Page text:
Wednesday, July 13, 2011

Esther, Star of the OT: Part I: Martin Luther

Here is a great summary of Martin Luther's position given by Dave Armstrong (Did Martin Luther Deny the Canonicity of Esther?):

"Martin Luther's words will be in green.

* * * * *

There is a famous citation from Luther:

"The book of Esther I toss into the Elbe [river]"

Or are these really the words of Luther? Apparently this is indeed a misquote. The John Aurifaber version of Table-Talk, translated by William Hazlitt, available online, reads in its section XXIV: "The third book of Esdras I throw into the Elbe."

Mea culpa on behalf of all those (including yours truly) who have wrongly used this false citation in the past or present. Falsehood of any sort (whether inadvertent or not) does no one any good. Mine was an honest mistake. And as we shall see, scholars have done the same. it is one of those errors that got passed down through history.

This one erroneous citation doesn't mean, however, that Luther didn't denigrate and even deny the canonicity of the book of Esther (only this particular "proof" was -- by all appearances -- a botched citation at some point in the textual history; the question of who made the error will be further discussed below). For the very same section of Table-Talk also includes the following words from Luther:

I am so great an enemy to the second book of the Maccabees, and to Esther, that I wish they had not come to us at all, for they have too many heathen unnaturalities. The Jews much more esteemed the book of Esther than any of the prophets; though they were forbidden to read it before they had attained the age of thirty, by reason of the mystic matters it contains.

Even this quotation, however, gives support to the accuracy of the second mention of Esther above, as genuine ("Oh, how fond they are of the book of Esther, . . ." -- from LW, 47:156 -- cf. above: "The Jews much more esteemed the book of Esther than any of the prophets"). It gives a correlation to a statement of Luther that does quite arguably question the canonicity of Esther. Luther also wrote in Bondage of the Will:

[T]hough I could rightly reject this book [Ecclesiasticus], for the time being I accept it so as not to waste time by getting involved in a dispute about the books received in the Hebrew canon. For you poke more than a little sarcastic fun at this when you compare Proverbs and The Song of Solomon (which with a sneering innuendo you call the “Love Song”) with the two books of Esdras, Judith, the story of Susanna and the Dragon, and Esther (which despite their inclusion of it in the canon deserves more than all the rest in my judgment to be regarded as noncanonical).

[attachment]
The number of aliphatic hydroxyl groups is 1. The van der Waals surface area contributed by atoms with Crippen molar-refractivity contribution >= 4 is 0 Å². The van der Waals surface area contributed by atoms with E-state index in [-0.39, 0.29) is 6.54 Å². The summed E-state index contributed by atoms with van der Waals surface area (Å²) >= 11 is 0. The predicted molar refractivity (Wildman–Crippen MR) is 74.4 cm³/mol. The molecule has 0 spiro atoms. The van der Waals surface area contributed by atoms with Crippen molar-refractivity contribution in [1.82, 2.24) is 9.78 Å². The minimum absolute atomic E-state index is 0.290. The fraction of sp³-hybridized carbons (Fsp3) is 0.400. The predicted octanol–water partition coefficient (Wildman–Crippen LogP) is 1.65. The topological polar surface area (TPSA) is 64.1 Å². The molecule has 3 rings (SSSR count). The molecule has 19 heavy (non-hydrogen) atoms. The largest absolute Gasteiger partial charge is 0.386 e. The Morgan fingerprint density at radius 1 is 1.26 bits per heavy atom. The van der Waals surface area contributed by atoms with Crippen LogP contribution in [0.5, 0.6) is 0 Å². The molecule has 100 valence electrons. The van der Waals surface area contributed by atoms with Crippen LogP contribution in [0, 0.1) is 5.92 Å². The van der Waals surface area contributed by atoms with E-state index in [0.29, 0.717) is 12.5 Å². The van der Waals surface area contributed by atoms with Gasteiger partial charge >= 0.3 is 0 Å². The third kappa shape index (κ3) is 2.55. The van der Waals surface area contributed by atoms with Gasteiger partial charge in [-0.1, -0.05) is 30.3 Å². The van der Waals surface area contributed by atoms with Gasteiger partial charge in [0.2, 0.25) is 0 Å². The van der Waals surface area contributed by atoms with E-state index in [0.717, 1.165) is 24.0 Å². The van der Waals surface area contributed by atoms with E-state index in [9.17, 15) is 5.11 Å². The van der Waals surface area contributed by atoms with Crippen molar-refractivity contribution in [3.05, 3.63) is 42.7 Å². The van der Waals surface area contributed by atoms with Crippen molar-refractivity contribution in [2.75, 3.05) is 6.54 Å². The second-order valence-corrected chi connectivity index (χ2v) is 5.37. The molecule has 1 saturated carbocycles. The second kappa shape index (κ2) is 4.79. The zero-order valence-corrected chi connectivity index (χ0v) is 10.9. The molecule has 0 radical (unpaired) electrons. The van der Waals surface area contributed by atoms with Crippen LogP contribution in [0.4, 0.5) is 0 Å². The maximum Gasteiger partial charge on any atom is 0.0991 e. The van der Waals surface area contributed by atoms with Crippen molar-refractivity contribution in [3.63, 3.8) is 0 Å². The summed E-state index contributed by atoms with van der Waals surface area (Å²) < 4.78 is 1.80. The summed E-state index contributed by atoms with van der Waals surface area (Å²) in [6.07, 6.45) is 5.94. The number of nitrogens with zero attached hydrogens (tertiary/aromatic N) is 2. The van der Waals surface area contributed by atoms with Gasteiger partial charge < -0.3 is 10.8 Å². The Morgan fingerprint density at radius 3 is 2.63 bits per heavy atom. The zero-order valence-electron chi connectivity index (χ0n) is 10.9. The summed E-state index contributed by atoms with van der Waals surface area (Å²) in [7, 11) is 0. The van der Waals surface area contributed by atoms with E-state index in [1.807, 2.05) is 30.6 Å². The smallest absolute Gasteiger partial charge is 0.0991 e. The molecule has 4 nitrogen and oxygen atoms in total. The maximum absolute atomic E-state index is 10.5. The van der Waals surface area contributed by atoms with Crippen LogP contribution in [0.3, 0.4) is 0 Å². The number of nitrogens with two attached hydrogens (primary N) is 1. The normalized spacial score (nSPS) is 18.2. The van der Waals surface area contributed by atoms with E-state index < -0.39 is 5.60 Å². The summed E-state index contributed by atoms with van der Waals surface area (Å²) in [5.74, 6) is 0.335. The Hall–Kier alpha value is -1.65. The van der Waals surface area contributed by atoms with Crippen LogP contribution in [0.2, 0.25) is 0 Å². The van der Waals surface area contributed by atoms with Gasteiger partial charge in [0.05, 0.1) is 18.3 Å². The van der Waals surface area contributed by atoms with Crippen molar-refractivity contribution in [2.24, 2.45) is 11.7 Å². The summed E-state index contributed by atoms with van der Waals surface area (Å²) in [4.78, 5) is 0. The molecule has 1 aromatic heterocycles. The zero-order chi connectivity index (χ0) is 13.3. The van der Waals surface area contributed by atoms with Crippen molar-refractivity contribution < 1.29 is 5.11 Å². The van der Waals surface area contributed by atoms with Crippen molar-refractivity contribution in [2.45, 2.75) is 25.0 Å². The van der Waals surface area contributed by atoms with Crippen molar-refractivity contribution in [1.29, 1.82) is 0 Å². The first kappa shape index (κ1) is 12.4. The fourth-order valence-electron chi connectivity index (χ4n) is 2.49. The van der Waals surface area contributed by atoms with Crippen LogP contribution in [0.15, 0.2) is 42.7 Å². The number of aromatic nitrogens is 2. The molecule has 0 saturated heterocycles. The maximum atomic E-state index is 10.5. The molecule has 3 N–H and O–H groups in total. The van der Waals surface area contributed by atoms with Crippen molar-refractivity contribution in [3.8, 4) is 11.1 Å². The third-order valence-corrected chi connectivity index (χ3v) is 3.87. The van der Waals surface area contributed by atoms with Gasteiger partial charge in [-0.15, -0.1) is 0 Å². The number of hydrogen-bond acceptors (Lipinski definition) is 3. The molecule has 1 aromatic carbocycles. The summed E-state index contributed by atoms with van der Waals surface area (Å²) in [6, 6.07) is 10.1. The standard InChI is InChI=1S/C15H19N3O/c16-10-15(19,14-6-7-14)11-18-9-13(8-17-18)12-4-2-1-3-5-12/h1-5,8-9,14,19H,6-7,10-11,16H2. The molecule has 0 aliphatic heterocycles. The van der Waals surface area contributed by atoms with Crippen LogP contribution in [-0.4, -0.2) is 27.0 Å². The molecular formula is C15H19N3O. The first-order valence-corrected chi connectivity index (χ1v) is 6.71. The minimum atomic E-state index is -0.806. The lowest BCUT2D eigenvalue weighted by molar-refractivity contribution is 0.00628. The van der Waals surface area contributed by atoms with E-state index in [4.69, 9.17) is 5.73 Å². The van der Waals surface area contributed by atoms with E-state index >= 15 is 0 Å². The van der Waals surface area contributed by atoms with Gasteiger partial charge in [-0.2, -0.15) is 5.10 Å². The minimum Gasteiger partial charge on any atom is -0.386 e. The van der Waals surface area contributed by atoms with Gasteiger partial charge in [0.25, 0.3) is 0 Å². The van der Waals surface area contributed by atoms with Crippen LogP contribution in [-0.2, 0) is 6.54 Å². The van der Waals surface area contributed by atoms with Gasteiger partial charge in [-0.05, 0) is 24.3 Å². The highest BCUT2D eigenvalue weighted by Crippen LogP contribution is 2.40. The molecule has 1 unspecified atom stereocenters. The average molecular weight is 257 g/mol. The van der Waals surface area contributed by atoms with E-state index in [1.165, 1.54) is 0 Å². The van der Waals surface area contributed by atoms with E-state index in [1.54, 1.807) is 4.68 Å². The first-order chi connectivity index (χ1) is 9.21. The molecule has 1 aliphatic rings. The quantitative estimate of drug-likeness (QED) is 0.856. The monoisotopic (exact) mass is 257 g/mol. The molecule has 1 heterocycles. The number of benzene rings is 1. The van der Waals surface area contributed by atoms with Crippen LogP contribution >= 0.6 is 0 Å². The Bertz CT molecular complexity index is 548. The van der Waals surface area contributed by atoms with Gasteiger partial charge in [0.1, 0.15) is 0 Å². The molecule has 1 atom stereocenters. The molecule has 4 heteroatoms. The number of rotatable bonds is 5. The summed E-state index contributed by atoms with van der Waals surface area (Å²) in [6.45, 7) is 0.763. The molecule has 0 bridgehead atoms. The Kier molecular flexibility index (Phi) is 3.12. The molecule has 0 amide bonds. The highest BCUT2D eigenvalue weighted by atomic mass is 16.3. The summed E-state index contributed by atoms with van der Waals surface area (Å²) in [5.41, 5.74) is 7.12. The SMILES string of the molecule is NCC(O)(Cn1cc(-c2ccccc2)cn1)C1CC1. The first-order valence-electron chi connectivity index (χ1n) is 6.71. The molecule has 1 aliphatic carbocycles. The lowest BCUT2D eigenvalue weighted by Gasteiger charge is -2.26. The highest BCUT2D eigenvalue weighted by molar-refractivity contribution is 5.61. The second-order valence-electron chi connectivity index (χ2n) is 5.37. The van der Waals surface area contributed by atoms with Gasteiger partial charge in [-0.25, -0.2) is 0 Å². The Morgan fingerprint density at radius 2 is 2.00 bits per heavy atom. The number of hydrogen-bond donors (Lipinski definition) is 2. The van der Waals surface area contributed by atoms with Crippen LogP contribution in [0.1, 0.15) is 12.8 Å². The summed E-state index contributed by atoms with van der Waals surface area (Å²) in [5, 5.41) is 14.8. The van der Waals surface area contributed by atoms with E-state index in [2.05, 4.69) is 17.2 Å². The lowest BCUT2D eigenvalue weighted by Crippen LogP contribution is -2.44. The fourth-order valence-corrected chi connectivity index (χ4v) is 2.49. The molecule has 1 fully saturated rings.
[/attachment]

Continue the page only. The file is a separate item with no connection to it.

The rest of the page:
(LW 33:110)

Here is a second rendering:
Though I might with justice repudiate this book [Ecclesiasticus], yet for the present I receive it, so as not to lose time by entangling myself in a dispute about books received into the Jewish canon. You are somewhat biting and derisive yourself about that canon, when you compare the Proverbs of Solomon and the Love-song (as with a sneering innuendo you term it) to the two books of Esdras and Judith, and the History of Susanna and of the Dragon, and the book of Esther (though they have this last in their canon; in my opinion, however, it is less worthy to be held canonical than any of these).

The Bondage of the Will, J.I. Packer and O.R. Johnston translation, Grand Rapids: MI: Revell, 1957, Reprint October 1999, 143)
So now we have the evidence of Luther saying he is an "enemy" of Esther; wishing that it "had not come to us at all" and that it is "less worthy to be held canonical" than "Esdras and Judith, and the History of Susanna and of the Dragon": books universally regarded by Protestants as non-canonical. 

    - Dave Armstrong


Armstrong's article should be read in full.  It shows that it wasn't simply Counter-Reformation Roman Catholics who noted this problematic aspect of Martin Luther.  In fact Luther's opinion was most underlined and objected to by Protestant commentators and analysts.  (RCs mostly write for themselves, and hardly penetrate the awareness of the non-Catholic public).

The question now is, on what basis did Martin Luther reject the book of Esther, and what grounds, if any, does anyone have for questioning its authenticity, canonicity, and authority?

This is what we shall explore in the next few articles in this series on Esther: Star of the OT.


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